Frank L. Smoll, Ph.D.
Professor
UW Department of Psychology

Frank Smoll received his Bachelor's degree from Ripon College (Wisc.) and his Ph.D. from the University of Wisconsin. As an undergraduate, he played on championship basketball and baseball teams, and he is a member of Ripon's Athletic Hall of Fame. As a UW faculty member, Dr. Smoll's research focuses on psychosocial aspects of children's participation in youth sports. In collaboration with Dr. Ronald Smith, Professor Smoll was the recipient of research grants from the National Institute of Mental Health and the William T. Grant Foundation. The major purposes of their Youth Enrichment in Sports project are to develop, evaluate, and disseminate psychoeducational interventions for coaches and parents that are designed to foster more positive sport outcomes for young athletes.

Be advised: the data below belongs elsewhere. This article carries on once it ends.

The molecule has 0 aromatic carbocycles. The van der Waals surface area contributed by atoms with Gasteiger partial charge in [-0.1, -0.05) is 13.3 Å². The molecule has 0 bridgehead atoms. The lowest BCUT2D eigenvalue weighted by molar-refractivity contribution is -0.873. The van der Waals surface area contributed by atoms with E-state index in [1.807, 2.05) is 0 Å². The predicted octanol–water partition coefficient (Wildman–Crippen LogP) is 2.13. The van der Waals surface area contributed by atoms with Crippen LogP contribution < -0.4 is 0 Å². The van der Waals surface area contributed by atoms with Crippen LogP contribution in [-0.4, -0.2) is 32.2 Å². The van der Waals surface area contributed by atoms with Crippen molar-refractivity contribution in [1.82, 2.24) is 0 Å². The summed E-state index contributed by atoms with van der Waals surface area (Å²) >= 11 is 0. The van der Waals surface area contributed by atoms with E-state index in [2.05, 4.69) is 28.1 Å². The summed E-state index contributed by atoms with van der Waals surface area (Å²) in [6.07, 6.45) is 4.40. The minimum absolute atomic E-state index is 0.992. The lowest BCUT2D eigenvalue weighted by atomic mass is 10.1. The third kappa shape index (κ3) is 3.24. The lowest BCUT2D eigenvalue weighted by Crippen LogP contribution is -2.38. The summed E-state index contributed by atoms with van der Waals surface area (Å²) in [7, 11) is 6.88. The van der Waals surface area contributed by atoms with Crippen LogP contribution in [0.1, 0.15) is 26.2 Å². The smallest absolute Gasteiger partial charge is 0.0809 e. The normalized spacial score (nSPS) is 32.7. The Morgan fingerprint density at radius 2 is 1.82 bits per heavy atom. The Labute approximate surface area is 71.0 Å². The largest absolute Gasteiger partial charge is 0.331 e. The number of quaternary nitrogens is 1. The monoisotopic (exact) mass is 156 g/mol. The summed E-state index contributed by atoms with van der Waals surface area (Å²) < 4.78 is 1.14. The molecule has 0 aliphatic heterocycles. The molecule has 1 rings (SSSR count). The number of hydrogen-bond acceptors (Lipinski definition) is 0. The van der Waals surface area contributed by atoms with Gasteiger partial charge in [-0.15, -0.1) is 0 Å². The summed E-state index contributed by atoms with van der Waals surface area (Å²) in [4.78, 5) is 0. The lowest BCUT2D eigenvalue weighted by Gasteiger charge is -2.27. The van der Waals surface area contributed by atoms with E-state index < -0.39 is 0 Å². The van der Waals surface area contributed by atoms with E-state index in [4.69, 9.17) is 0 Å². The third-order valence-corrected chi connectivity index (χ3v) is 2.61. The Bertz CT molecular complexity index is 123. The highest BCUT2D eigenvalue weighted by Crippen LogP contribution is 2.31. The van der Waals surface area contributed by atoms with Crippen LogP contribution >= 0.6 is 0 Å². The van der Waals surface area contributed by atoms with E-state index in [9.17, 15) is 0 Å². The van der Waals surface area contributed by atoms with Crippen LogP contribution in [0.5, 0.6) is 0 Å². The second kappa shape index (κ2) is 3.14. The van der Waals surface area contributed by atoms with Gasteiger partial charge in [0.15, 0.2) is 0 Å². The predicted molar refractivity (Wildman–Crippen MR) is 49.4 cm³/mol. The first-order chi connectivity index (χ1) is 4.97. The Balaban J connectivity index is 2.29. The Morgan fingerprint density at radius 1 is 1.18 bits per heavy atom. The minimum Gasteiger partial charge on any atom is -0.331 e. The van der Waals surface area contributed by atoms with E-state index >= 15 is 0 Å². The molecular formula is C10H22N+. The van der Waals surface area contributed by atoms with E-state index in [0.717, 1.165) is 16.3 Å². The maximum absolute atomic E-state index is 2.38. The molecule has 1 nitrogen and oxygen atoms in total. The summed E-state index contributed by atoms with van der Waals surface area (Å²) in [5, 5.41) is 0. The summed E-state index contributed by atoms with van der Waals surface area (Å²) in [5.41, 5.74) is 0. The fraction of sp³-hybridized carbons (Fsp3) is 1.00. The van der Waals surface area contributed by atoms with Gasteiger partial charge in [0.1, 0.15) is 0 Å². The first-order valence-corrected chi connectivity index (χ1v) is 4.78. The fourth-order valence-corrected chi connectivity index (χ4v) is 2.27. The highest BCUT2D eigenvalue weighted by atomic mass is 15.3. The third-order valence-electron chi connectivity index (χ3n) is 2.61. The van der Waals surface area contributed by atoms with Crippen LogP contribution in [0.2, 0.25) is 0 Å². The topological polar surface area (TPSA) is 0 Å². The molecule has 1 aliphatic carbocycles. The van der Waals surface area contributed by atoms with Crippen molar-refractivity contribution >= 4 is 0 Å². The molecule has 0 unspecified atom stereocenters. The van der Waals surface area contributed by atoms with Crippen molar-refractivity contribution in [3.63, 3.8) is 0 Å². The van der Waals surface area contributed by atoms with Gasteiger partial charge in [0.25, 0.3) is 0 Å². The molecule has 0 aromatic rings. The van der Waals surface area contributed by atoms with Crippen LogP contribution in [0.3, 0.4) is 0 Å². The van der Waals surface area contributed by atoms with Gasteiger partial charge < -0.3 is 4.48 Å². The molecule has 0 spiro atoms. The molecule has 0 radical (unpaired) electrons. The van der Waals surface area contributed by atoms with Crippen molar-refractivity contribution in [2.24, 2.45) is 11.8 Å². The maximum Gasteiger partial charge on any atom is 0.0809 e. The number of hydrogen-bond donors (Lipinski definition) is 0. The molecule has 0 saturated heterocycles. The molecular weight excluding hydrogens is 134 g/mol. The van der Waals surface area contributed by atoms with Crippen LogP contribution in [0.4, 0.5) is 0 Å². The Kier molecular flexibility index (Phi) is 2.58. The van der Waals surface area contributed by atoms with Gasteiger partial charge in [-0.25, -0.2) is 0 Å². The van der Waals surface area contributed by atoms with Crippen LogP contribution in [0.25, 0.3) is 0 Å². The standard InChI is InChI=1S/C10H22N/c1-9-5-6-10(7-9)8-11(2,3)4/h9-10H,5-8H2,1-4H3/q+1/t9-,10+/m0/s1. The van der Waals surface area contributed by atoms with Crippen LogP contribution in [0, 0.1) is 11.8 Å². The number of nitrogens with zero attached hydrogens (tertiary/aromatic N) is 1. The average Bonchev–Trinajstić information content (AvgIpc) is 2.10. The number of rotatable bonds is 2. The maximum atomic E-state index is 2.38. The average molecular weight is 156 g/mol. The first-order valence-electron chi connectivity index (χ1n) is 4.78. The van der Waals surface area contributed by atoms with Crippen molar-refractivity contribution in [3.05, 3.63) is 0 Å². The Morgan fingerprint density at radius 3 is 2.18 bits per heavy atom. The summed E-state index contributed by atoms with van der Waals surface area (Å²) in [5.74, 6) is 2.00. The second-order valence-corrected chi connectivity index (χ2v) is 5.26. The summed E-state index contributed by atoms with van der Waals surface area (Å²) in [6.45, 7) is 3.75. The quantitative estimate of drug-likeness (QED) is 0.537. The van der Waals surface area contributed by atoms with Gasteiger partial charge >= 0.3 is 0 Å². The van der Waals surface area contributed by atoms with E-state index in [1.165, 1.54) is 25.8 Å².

Dr. Smoll has published more than 130 scientific articles and book chapters, and he is co-author of 20 books and manuals, including Sports and Your Child (2005) and Mastery Approach to Coaching (2009). His professional honors include election to fellow status in the American Psychological Association and the Association for Applied Sport Psychology (AASP). In 2002, he was the recipient of AASP's Distinguished Professional Practice Award, which was bestowed for "demonstrating exceptional quality and innovation in delivering sport psychology services to the public."


Jessica Sommerville, Ph.D.
Assistant Professor
UW Department of Psychology